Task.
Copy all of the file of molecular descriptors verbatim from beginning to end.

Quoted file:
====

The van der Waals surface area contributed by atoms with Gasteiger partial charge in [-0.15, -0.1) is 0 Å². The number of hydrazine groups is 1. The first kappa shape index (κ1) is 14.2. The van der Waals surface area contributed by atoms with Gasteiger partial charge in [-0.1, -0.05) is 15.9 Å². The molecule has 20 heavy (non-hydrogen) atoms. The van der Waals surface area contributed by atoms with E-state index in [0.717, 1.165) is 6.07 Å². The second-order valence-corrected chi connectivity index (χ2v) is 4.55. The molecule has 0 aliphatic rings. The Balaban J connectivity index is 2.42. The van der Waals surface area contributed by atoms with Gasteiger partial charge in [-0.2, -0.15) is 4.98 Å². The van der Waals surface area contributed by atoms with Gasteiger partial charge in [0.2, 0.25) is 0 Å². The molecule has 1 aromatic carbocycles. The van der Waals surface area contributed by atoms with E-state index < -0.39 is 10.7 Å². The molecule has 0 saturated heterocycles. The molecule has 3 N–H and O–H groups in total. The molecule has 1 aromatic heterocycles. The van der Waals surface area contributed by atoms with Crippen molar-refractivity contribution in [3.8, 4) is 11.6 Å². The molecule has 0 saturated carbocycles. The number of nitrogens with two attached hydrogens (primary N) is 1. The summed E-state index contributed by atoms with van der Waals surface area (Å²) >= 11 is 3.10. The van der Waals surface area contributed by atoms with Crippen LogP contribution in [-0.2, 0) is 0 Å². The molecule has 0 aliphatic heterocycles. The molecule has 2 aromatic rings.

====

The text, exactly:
The van der Waals surface area contributed by atoms with Gasteiger partial charge in [-0.15, -0.1) is 0 Å². The number of hydrazine groups is 1. The first kappa shape index (κ1) is 14.2. The van der Waals surface area contributed by atoms with Gasteiger partial charge in [-0.1, -0.05) is 15.9 Å². The molecule has 20 heavy (non-hydrogen) atoms. The van der Waals surface area contributed by atoms with E-state index in [0.717, 1.165) is 6.07 Å². The second-order valence-corrected chi connectivity index (χ2v) is 4.55. The molecule has 0 aliphatic rings. The Balaban J connectivity index is 2.42. The van der Waals surface area contributed by atoms with Gasteiger partial charge in [-0.2, -0.15) is 4.98 Å². The van der Waals surface area contributed by atoms with Gasteiger partial charge in [0.2, 0.25) is 0 Å². The molecule has 1 aromatic carbocycles. The van der Waals surface area contributed by atoms with E-state index < -0.39 is 10.7 Å². The molecule has 0 saturated heterocycles. The molecule has 3 N–H and O–H groups in total. The molecule has 1 aromatic heterocycles. The van der Waals surface area contributed by atoms with Crippen molar-refractivity contribution in [3.8, 4) is 11.6 Å². The molecule has 0 saturated carbocycles. The number of nitrogens with two attached hydrogens (primary N) is 1. The summed E-state index contributed by atoms with van der Waals surface area (Å²) >= 11 is 3.10. The van der Waals surface area contributed by atoms with Crippen LogP contribution in [-0.2, 0) is 0 Å². The molecule has 0 aliphatic heterocycles. The molecule has 2 aromatic rings.